Next Article in Journal
Cross-Border Governance: Balancing Formalized and Less Formalized Co-Operations
Next Article in Special Issue
The Social Constructedness of Resilience
Previous Article in Journal
Applying the Behavioural Family Therapy Model in Complex Family Situations
Previous Article in Special Issue
Coping with a Self-Induced Shock: The Heterarchic Organization of the London Olympic Games 2012
Open AccessArticle

Collaborative Resilience to Episodic Shocks and Surprises: A Very Long-Term Case Study of Zanjera Irrigation in the Philippines 1979–2010

by Ruth Yabes 1,† and Bruce Evan Goldstein 2,*,†
1
School of Geographical Sciences and Urban Planning, Arizona State University, PO Box 875302, Tempe, AZ 85287-5302, USA
2
School of Environment and Sustainability, Programs in Environmental Design and Environmental Studies, University of Colorado Boulder, Boulder, CO 8030, USA
*
Author to whom correspondence should be addressed.
These authors contributed equally to this work.
Academic Editor: Oliver Ibert
Soc. Sci. 2015, 4(3), 469-498; https://doi.org/10.3390/socsci4030469
Received: 1 November 2014 / Revised: 25 June 2015 / Accepted: 2 July 2015 / Published: 7 July 2015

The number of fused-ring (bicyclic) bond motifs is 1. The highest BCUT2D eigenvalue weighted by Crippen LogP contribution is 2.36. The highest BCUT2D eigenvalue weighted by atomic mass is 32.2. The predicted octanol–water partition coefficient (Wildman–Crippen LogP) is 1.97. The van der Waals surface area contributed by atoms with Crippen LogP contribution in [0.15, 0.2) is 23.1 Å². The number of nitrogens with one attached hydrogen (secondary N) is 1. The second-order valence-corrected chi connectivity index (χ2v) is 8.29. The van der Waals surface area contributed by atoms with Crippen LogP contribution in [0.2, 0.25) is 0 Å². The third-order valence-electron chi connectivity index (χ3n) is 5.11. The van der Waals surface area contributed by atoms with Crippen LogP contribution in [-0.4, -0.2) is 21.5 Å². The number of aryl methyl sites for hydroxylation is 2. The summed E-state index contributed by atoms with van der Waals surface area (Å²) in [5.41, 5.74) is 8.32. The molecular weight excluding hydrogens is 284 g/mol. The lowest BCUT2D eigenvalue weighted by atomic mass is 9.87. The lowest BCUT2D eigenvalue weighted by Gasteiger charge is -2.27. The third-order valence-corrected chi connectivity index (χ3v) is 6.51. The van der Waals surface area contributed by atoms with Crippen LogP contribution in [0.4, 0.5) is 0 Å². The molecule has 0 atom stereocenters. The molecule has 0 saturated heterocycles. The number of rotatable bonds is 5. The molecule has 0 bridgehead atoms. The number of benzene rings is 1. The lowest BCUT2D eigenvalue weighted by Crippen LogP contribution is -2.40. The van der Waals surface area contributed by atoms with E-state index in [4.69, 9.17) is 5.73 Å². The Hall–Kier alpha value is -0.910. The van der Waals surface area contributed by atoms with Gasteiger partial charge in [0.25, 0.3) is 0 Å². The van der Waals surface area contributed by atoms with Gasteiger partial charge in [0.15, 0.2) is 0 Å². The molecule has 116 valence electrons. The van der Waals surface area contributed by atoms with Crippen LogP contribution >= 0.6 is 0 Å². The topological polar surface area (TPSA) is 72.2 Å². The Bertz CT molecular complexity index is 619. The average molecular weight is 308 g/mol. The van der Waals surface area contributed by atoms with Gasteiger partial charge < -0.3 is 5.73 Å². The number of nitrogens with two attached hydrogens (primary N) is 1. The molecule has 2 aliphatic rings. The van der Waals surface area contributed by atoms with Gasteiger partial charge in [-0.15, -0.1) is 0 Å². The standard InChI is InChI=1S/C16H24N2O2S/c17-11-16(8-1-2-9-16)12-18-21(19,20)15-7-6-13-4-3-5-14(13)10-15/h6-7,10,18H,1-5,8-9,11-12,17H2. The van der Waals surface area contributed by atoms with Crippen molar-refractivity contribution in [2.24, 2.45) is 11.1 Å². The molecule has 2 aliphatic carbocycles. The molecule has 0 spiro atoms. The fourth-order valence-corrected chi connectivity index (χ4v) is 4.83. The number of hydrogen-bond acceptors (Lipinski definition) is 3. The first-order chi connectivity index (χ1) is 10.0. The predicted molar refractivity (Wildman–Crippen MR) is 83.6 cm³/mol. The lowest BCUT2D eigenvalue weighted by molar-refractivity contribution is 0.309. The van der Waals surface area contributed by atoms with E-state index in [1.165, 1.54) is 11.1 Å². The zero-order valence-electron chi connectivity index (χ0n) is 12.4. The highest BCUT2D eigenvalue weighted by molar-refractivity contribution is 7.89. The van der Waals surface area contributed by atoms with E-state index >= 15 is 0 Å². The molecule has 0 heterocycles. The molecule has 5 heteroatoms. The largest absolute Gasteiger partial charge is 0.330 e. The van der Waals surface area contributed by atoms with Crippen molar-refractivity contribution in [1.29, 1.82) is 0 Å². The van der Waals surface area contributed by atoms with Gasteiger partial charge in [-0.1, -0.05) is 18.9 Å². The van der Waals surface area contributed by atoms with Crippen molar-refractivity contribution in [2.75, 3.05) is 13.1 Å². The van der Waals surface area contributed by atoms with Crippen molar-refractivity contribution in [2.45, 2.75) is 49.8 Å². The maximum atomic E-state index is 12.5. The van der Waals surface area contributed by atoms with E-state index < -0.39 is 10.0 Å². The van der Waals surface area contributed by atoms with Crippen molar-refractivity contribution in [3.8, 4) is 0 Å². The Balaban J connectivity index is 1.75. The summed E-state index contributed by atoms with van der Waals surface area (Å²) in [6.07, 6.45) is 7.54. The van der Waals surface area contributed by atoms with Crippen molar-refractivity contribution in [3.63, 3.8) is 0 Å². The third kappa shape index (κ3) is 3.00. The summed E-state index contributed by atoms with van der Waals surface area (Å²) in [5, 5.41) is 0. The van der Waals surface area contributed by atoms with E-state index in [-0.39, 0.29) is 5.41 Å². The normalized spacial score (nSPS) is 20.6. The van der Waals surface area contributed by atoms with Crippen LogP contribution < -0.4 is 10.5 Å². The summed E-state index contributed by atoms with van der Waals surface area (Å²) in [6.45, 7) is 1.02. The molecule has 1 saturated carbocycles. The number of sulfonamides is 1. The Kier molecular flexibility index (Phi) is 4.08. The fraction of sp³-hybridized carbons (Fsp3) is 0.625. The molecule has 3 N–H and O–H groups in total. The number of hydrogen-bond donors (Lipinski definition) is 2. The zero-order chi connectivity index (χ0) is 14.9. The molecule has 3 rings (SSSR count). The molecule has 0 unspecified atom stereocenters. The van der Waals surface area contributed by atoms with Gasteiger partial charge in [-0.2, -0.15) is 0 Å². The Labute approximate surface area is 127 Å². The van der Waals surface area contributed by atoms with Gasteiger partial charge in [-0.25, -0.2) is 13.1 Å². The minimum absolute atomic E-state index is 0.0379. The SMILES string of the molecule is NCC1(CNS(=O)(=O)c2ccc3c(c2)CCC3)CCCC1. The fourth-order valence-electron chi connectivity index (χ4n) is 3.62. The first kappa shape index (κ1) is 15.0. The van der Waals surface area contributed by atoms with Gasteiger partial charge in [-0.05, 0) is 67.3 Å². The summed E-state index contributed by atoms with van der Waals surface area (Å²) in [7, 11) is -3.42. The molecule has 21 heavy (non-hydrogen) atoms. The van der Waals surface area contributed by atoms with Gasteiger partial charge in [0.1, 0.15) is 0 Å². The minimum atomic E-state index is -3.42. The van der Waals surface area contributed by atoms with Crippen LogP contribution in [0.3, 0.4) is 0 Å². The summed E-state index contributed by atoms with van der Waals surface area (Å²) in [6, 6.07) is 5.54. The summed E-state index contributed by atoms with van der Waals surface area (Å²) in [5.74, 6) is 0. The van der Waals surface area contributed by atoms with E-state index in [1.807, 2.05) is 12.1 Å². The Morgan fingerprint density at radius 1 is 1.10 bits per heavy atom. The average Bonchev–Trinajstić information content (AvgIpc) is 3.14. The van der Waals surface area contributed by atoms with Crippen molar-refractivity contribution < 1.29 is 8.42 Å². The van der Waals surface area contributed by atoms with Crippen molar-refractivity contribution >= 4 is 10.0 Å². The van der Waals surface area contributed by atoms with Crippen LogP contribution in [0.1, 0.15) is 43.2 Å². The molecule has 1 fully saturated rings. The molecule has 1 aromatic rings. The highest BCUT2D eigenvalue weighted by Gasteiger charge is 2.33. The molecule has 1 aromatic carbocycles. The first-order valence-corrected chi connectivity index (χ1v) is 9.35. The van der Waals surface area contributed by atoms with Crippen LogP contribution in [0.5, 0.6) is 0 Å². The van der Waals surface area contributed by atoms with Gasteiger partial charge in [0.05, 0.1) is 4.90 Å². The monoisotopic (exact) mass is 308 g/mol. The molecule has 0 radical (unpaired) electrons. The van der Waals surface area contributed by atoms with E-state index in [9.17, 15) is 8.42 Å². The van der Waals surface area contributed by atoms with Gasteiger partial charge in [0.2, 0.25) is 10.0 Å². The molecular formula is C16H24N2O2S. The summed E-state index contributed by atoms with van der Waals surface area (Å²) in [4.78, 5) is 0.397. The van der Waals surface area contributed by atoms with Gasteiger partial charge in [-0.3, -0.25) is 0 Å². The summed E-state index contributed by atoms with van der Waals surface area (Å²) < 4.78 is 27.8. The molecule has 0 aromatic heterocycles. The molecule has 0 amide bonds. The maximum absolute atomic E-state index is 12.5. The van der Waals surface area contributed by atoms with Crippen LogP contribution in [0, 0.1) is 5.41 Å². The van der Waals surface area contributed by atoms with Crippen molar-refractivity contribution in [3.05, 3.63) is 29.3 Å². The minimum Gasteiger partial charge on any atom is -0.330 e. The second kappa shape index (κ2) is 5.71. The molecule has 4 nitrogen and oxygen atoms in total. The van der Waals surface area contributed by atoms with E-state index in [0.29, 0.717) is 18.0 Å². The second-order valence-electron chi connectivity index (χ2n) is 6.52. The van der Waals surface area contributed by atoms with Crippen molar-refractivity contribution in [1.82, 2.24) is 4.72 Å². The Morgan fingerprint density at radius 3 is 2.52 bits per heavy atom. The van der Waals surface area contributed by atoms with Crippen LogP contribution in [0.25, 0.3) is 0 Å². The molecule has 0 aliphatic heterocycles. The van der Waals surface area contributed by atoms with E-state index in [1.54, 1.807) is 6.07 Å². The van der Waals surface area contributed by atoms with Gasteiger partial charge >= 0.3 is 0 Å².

(This article belongs to the Special Issue Constructing Resilience, Negotiating Vulnerability)
This thirty-year case study uses surveys, semi-structured interviews, and content analysis to examine the adaptive capacity of Zanjera San Marcelino, an indigenous irrigation management system in the northern Philippines. This common pool resource (CPR) system exists within a turbulent social-ecological system (SES) characterized by episodic shocks such as large typhoons as well as novel surprises, such as national political regime change and the construction of large dams. The Zanjera nimbly responded to these challenges, although sometimes in ways that left its structure and function substantially altered. While a partial integration with the Philippine National Irrigation Agency was critical to the Zanjera’s success, this relationship required on-going improvisation and renegotiation. Over time, the Zanjera showed an increasing capacity to learn and adapt. A core contribution of this analysis is the integration of a CPR study within an SES framework to examine resilience, made possible the occurrence of a wide range of challenges to the Zanjera’s function and survival over the long period of study. Long-term analyses like this one, however rare, are particularly useful for understanding the adaptive and transformative dimensions of resilience. View Full-Text
Keywords: Philippines; resilience; irrigation; collective; common pool resources; collaborative; social-ecological systems; surprise; shock Philippines; resilience; irrigation; collective; common pool resources; collaborative; social-ecological systems; surprise; shock
Show Figures

Figure 1

MDPI and ACS Style

Yabes, R.; Goldstein, B.E. Collaborative Resilience to Episodic Shocks and Surprises: A Very Long-Term Case Study of Zanjera Irrigation in the Philippines 1979–2010. Soc. Sci. 2015, 4, 469-498.

Show more citation formats Show less citations formats

Article Access Map by Country/Region

1
Only visits after 24 November 2015 are recorded.
Back to TopTop